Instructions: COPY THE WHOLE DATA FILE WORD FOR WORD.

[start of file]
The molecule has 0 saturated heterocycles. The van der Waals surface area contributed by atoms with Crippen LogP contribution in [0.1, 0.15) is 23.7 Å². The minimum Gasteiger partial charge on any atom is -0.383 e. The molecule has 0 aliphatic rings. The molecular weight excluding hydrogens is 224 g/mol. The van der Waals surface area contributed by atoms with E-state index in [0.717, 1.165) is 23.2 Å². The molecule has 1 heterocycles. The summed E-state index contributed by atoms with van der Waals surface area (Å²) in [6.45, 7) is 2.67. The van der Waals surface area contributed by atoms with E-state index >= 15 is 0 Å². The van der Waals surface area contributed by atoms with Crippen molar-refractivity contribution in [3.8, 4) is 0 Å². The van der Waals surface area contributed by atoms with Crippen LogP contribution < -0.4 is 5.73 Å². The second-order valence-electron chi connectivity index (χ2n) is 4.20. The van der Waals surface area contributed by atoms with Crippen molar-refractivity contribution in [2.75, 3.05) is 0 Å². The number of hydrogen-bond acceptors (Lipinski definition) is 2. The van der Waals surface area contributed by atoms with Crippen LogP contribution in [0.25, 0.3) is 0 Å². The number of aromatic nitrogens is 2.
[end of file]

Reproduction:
The molecule has 0 saturated heterocycles. The van der Waals surface area contributed by atoms with Crippen LogP contribution in [0.1, 0.15) is 23.7 Å². The minimum Gasteiger partial charge on any atom is -0.383 e. The molecule has 0 aliphatic rings. The molecular weight excluding hydrogens is 224 g/mol. The van der Waals surface area contributed by atoms with E-state index in [0.717, 1.165) is 23.2 Å². The molecule has 1 heterocycles. The summed E-state index contributed by atoms with van der Waals surface area (Å²) in [6.45, 7) is 2.67. The van der Waals surface area contributed by atoms with E-state index >= 15 is 0 Å². The van der Waals surface area contributed by atoms with Crippen molar-refractivity contribution in [3.8, 4) is 0 Å². The van der Waals surface area contributed by atoms with Crippen LogP contribution < -0.4 is 5.73 Å². The second-order valence-electron chi connectivity index (χ2n) is 4.20. The van der Waals surface area contributed by atoms with Crippen molar-refractivity contribution in [2.75, 3.05) is 0 Å². The number of hydrogen-bond acceptors (Lipinski definition) is 2. The van der Waals surface area contributed by atoms with Crippen LogP contribution in [0.25, 0.3) is 0 Å². The number of aromatic nitrogens is 2.